Worlds quite different from Earth could also harbor life
Are our ideas of the habitable zones around a star too Earth-centric? Of course. We’ve only found one example of life in the universe so far, so we all draw conclusions. But there are alternatives, as researchers from the University of Bern and the University of Zurich have just reported in a study published in the journal Nature Astronomy. According to the study, favorable conditions could even prevail for billions of years on planets that barely resemble our home planet.
“One of the reasons water can be liquid on Earth is its atmosphere,” explained study co-author Ravit Helled, professor of theoretical astrophysics at the University of Zurich and a member of the NCCR PlanetS. “With its natural greenhouse effect, it traps just the right amount of heat to create the right conditions for oceans, rivers and rain.” In Earth’s early days, however, the atmosphere looked very different. “When the planet first formed from cosmic gas and dust, it accumulated an atmosphere composed mainly of hydrogen and helium – a so-called primordial atmosphere,” Helled said. As it evolved, however, Earth lost this original atmosphere.
Other, more massive planets, however, can accumulate much larger urate atmospheres, which they can hold indefinitely in some cases. “Such massive urate atmospheres can also produce a greenhouse effect – much like Earth’s atmosphere today. So we wanted to find out if these atmospheres can help create the conditions necessary for liquid water,” Helled says. To do this, the team modeled countless planets and simulated their evolution over billions of years. They took into account not only the properties of the planets’ atmospheres, but also the radiation intensity of the respective stars, as well as the internal heat of the planets radiating outward. While this geothermal heat plays only a minor role in surface conditions on Earth, it can make a larger contribution on planets with massive urate atmospheres.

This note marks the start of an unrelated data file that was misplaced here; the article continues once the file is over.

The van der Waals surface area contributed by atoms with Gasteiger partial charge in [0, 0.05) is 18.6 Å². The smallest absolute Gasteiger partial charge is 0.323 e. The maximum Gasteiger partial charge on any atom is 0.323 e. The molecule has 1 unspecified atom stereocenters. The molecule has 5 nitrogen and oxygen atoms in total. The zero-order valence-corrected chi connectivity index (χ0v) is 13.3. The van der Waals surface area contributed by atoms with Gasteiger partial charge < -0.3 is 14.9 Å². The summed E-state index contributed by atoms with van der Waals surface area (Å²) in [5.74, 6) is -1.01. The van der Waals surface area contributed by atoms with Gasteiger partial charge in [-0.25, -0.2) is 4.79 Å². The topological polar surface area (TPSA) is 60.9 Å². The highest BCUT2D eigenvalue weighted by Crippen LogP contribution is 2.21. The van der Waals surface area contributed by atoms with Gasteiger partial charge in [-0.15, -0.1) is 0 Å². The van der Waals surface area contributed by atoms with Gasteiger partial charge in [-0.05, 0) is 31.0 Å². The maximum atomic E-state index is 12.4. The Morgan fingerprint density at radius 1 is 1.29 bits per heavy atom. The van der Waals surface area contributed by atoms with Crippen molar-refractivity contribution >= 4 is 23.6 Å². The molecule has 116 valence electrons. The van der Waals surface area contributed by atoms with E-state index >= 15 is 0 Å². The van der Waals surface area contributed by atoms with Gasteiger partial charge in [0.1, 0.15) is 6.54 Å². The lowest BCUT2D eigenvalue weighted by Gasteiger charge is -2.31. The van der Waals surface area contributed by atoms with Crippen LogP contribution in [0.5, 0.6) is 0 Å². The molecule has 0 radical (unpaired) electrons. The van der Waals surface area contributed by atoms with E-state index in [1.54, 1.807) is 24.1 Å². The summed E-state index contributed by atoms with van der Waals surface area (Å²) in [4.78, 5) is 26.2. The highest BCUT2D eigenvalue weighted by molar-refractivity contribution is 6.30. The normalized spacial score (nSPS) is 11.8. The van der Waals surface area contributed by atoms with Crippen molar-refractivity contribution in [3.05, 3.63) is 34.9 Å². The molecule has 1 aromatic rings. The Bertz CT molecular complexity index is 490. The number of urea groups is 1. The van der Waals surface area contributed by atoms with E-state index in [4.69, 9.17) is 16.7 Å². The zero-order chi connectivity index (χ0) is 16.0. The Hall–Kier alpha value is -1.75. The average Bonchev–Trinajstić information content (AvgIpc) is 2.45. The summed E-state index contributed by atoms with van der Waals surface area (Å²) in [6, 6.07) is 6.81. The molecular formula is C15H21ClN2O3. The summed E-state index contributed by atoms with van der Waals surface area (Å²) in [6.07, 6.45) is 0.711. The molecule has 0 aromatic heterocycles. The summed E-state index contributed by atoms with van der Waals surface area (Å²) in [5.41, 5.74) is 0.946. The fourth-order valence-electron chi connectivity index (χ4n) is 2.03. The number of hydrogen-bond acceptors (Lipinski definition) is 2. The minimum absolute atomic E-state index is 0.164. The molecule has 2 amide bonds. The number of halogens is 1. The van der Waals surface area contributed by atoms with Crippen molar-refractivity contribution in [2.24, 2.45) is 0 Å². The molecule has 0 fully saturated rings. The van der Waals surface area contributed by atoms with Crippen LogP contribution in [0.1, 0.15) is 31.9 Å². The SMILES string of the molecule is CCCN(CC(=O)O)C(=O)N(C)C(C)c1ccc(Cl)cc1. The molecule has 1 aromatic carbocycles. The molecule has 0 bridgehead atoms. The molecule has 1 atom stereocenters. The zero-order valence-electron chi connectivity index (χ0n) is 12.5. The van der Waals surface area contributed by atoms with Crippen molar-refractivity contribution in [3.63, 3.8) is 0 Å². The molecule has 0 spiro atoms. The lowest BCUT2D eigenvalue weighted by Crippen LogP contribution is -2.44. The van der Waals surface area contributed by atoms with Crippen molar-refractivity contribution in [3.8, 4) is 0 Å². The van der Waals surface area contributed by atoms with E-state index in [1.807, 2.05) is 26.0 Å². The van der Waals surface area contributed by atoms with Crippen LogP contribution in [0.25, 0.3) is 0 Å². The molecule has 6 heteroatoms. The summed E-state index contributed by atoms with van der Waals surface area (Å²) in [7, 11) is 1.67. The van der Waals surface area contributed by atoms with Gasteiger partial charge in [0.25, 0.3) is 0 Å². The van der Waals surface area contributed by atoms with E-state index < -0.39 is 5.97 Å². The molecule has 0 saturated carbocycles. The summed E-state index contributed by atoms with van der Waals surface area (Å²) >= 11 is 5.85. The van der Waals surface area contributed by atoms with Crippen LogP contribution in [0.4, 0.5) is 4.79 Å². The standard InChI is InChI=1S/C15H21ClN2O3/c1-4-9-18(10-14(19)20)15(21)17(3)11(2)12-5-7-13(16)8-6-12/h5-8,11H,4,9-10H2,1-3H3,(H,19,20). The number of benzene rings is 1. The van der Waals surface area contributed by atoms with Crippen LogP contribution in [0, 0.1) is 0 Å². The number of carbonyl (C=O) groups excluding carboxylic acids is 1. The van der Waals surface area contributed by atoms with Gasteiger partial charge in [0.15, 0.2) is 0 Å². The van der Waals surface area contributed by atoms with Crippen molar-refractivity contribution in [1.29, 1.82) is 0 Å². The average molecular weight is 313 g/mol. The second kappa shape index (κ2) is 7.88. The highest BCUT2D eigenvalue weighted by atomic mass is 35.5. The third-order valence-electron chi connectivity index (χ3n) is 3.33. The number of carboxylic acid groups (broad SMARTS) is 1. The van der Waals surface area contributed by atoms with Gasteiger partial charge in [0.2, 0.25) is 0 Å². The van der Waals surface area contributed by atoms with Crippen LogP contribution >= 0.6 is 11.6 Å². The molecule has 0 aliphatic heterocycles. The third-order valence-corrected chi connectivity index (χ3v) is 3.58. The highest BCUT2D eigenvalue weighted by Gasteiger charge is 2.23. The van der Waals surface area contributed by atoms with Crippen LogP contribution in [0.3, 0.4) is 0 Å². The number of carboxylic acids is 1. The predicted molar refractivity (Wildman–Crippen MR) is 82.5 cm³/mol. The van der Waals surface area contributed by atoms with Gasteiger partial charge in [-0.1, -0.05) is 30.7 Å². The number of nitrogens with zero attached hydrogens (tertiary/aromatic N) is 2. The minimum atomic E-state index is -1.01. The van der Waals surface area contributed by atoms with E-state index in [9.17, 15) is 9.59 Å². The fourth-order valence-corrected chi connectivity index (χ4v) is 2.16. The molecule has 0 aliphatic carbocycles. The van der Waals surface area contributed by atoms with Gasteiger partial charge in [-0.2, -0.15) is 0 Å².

“We have found that in many cases the urate atmospheres are lost to intense radiation from the stars, especially on planets that are close to their star. But in the cases where the atmospheres were preserved, the right conditions for liquid water can occur,” reports Marit Mol Lous, a doctoral student and lead author of the study. In cases where enough of the Earth’s heat reaches the surface, radiation from a star like the Sun would not be needed at all for conditions to exist at the surface that would allow liquid water to exist for the very long time needed for life to form.
“Since the presence of liquid water is a likely prerequisite for life, and life probably took many millions of years to evolve on Earth, this could greatly expand the horizon for the search for extraterrestrial life forms. According to our results, it could even arise on so-called free-floating planets that do not orbit a star,” says Christoph Mordasini, professor of theoretical astrophysics at the University of Bern. Nevertheless, the researcher remains cautious: “Our results, while exciting, should be taken with a grain of salt. For such planets to have liquid water for a long time, they must have the right amount of atmosphere. We don’t know how common that is. And even under the right conditions, it’s unclear how likely life is to evolve in such an exotic potential habitat. That’s a question for astrobiologists.”